And Who Is My Neighbor?

I have a great neighbor who brings us fresh baked cookies when the holidays arrive, warm greetings when I’m gardening, and watchful home security when we travel. She’s the best! 

I have other neighbors who probably don’t know that I live in their neighborhood and wouldn’t miss me if I moved away. Oh, well!

Then, there’s the anonymous neighbor who lets his dog relieve itself on my lawn and walks away empty handed. Urgh!

When voting season approaches, I canvass my neighborhood for miles and miles reaching out to all eligible voters in site. It’s a useful way to push me out of my introverted comfort zone as a neighbor, too. Bravo!

In California, back yards are walled or fenced-in. When I travel to the East coast, however, I’m struck by the expansiveness of yards that extend over one another seemingly without borders. How do they live without boundaries, I wonder? Maybe, they don’t need them as neighbors seem to know and look-out for each other there.

“The Wall” has become the symbol of our nationalist and isolationist mindset as we’ve become more determined to keep our southern neighbors off our grass. The current “zero tolerance” immigration policy has not only separated “us” from “them” but has also separated them from their very own family members.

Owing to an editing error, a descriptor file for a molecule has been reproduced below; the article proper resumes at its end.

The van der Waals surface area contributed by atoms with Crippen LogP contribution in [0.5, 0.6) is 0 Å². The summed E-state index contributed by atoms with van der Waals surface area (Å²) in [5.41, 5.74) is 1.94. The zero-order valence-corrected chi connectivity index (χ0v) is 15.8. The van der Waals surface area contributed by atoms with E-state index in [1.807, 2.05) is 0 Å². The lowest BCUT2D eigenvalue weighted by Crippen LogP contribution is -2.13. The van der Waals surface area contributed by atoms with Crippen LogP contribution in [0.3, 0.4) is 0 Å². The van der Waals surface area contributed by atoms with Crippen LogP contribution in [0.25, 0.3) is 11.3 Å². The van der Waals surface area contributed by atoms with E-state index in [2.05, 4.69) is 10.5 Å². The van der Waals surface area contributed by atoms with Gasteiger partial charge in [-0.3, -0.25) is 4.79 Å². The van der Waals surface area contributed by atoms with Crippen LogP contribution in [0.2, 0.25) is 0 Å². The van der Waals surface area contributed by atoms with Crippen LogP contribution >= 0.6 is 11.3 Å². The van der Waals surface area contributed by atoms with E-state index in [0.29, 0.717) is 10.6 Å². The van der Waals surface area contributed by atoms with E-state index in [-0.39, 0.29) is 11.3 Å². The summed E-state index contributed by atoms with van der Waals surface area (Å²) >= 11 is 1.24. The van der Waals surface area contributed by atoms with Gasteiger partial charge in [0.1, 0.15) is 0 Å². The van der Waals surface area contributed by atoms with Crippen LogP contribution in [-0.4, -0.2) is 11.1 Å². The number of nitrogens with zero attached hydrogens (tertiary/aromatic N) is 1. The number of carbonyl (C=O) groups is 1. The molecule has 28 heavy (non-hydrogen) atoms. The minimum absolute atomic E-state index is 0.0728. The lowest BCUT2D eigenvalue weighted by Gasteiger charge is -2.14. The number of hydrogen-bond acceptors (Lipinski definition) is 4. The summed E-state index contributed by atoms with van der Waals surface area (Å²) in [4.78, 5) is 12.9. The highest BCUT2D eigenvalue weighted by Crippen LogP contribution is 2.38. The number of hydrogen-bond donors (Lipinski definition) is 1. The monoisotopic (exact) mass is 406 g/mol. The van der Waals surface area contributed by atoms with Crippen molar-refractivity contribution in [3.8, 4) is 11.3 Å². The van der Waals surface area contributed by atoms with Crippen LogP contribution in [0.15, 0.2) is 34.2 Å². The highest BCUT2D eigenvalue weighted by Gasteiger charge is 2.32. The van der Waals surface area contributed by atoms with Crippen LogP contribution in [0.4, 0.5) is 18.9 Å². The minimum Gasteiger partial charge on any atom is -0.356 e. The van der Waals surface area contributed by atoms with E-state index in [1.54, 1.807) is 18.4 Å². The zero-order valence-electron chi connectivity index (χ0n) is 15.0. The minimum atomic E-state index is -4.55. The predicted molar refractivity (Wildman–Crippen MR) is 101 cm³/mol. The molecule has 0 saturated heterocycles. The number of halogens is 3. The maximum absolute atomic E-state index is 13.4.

Over the years, we have somehow gone from “Give me your tired, your poor, your huddled masses yearning to breathe free” to “Trespassers will be persecuted.”

At the same time, we demand religious liberty as some Christians seem to think that they’re the ones being persecuted. Maybe, we should remove the plank from our own eyes before we complain about that speck in our neighbor’s eye, so that we might see clearly again. (Matthew 7:3-5)

It’s always easier to judge others rather than to look at ourselves. Jesus knew that, so he told the story of the Good Samaritan, i.e. Good Neighbor.

In the Gospel of Luke, Jesus was asked by a lawyer what he must do to go to heaven. Jesus replied with a rhetorical question, “What is written in the Law?” The legal expert answered that all the laws in Deuteronomy could be summarized into just two: Love God and love your neighbor. Jesus confirmed that was the correct answer. However, the legalist wanted to further justify himself, and asked for more specific clarification: “And who is my neighbor?”

The parable that Jesus gave as an answer to that question provides a lesson on mercy for all of us to consider today.

A traveler gets mugged, beaten and left to die alongside the road. Two spiritual leaders - a priest and a Levite - pass by and ignore the victim. Finally, a Samaritan – one of a people despised by the Jews - passes by, feels compassion for the wounded man, and helps him.

Significantly, Jesus then asks the lawyer: Who is the neighbor?” And the lawyer answers: “The one who showed him mercy.”

The Good Samaritan